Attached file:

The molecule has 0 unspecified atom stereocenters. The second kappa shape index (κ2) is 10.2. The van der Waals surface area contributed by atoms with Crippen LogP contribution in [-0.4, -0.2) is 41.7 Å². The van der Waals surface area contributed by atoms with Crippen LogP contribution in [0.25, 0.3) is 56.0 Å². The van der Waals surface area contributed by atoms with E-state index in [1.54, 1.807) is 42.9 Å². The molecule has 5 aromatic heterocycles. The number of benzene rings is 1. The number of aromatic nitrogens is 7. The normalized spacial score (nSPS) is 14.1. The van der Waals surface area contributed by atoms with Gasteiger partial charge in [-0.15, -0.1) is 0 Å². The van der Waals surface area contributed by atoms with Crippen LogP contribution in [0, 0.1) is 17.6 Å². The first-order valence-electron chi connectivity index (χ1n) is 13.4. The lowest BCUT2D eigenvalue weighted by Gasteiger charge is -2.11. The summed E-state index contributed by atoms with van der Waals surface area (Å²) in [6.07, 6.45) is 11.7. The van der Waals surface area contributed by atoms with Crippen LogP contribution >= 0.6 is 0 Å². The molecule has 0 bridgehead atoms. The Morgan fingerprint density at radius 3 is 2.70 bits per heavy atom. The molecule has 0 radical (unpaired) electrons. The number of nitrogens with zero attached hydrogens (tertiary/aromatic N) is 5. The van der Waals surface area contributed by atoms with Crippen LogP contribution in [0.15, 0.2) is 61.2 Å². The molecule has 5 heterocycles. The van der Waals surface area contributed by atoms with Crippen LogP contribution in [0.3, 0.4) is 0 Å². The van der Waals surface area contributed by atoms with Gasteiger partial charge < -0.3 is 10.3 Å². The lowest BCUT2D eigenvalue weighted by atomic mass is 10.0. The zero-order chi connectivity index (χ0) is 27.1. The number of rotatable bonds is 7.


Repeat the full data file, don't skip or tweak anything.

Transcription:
The molecule has 0 unspecified atom stereocenters. The second kappa shape index (κ2) is 10.2. The van der Waals surface area contributed by atoms with Crippen LogP contribution in [-0.4, -0.2) is 41.7 Å². The van der Waals surface area contributed by atoms with Crippen LogP contribution in [0.25, 0.3) is 56.0 Å². The van der Waals surface area contributed by atoms with E-state index in [1.54, 1.807) is 42.9 Å². The molecule has 5 aromatic heterocycles. The number of benzene rings is 1. The number of aromatic nitrogens is 7. The normalized spacial score (nSPS) is 14.1. The van der Waals surface area contributed by atoms with Gasteiger partial charge in [-0.15, -0.1) is 0 Å². The van der Waals surface area contributed by atoms with Crippen LogP contribution in [0, 0.1) is 17.6 Å². The first-order valence-electron chi connectivity index (χ1n) is 13.4. The lowest BCUT2D eigenvalue weighted by Gasteiger charge is -2.11. The summed E-state index contributed by atoms with van der Waals surface area (Å²) in [6.07, 6.45) is 11.7. The van der Waals surface area contributed by atoms with Crippen LogP contribution >= 0.6 is 0 Å². The molecule has 0 bridgehead atoms. The Morgan fingerprint density at radius 3 is 2.70 bits per heavy atom. The molecule has 0 radical (unpaired) electrons. The number of nitrogens with zero attached hydrogens (tertiary/aromatic N) is 5. The van der Waals surface area contributed by atoms with Crippen LogP contribution in [0.15, 0.2) is 61.2 Å². The molecule has 5 heterocycles. The van der Waals surface area contributed by atoms with Crippen LogP contribution in [0.3, 0.4) is 0 Å². The van der Waals surface area contributed by atoms with Gasteiger partial charge < -0.3 is 10.3 Å². The lowest BCUT2D eigenvalue weighted by atomic mass is 10.0. The zero-order chi connectivity index (χ0) is 27.1. The number of rotatable bonds is 7.